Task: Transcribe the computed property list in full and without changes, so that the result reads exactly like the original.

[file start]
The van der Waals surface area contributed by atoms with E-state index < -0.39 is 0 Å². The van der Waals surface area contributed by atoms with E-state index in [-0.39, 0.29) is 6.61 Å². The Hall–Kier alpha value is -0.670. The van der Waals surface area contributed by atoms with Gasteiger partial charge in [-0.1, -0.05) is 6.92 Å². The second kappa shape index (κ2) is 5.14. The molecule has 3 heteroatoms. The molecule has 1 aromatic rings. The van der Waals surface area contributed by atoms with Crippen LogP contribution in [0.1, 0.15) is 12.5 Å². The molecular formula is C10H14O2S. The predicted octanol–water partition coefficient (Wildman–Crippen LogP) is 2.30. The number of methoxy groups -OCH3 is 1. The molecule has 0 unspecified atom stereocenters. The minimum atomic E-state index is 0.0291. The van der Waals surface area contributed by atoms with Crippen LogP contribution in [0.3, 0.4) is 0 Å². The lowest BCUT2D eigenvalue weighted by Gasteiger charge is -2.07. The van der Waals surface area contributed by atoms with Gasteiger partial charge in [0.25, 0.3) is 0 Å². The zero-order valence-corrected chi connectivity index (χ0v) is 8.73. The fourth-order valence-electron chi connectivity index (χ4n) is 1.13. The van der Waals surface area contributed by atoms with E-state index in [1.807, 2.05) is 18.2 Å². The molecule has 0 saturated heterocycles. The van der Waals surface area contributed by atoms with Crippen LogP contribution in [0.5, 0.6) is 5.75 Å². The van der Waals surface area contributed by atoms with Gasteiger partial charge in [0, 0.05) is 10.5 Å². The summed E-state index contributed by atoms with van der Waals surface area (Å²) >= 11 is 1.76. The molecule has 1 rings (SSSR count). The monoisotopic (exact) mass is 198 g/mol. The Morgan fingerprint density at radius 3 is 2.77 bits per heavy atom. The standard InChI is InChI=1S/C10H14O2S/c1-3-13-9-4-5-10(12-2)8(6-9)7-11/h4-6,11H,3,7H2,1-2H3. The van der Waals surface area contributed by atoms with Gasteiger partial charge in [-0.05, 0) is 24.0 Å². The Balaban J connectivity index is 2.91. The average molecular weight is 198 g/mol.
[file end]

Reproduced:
The van der Waals surface area contributed by atoms with E-state index < -0.39 is 0 Å². The van der Waals surface area contributed by atoms with E-state index in [-0.39, 0.29) is 6.61 Å². The Hall–Kier alpha value is -0.670. The van der Waals surface area contributed by atoms with Gasteiger partial charge in [-0.1, -0.05) is 6.92 Å². The second kappa shape index (κ2) is 5.14. The molecule has 3 heteroatoms. The molecule has 1 aromatic rings. The van der Waals surface area contributed by atoms with Crippen LogP contribution in [0.1, 0.15) is 12.5 Å². The molecular formula is C10H14O2S. The predicted octanol–water partition coefficient (Wildman–Crippen LogP) is 2.30. The number of methoxy groups -OCH3 is 1. The molecule has 0 unspecified atom stereocenters. The minimum atomic E-state index is 0.0291. The van der Waals surface area contributed by atoms with Crippen LogP contribution in [0.3, 0.4) is 0 Å². The lowest BCUT2D eigenvalue weighted by Gasteiger charge is -2.07. The van der Waals surface area contributed by atoms with Gasteiger partial charge in [0.25, 0.3) is 0 Å². The zero-order valence-corrected chi connectivity index (χ0v) is 8.73. The fourth-order valence-electron chi connectivity index (χ4n) is 1.13. The van der Waals surface area contributed by atoms with E-state index in [1.807, 2.05) is 18.2 Å². The molecule has 0 saturated heterocycles. The van der Waals surface area contributed by atoms with Crippen LogP contribution in [0.5, 0.6) is 5.75 Å². The van der Waals surface area contributed by atoms with Gasteiger partial charge in [0, 0.05) is 10.5 Å². The summed E-state index contributed by atoms with van der Waals surface area (Å²) >= 11 is 1.76. The molecule has 1 rings (SSSR count). The monoisotopic (exact) mass is 198 g/mol. The Morgan fingerprint density at radius 3 is 2.77 bits per heavy atom. The standard InChI is InChI=1S/C10H14O2S/c1-3-13-9-4-5-10(12-2)8(6-9)7-11/h4-6,11H,3,7H2,1-2H3. The van der Waals surface area contributed by atoms with Gasteiger partial charge in [-0.05, 0) is 24.0 Å². The Balaban J connectivity index is 2.91. The average molecular weight is 198 g/mol.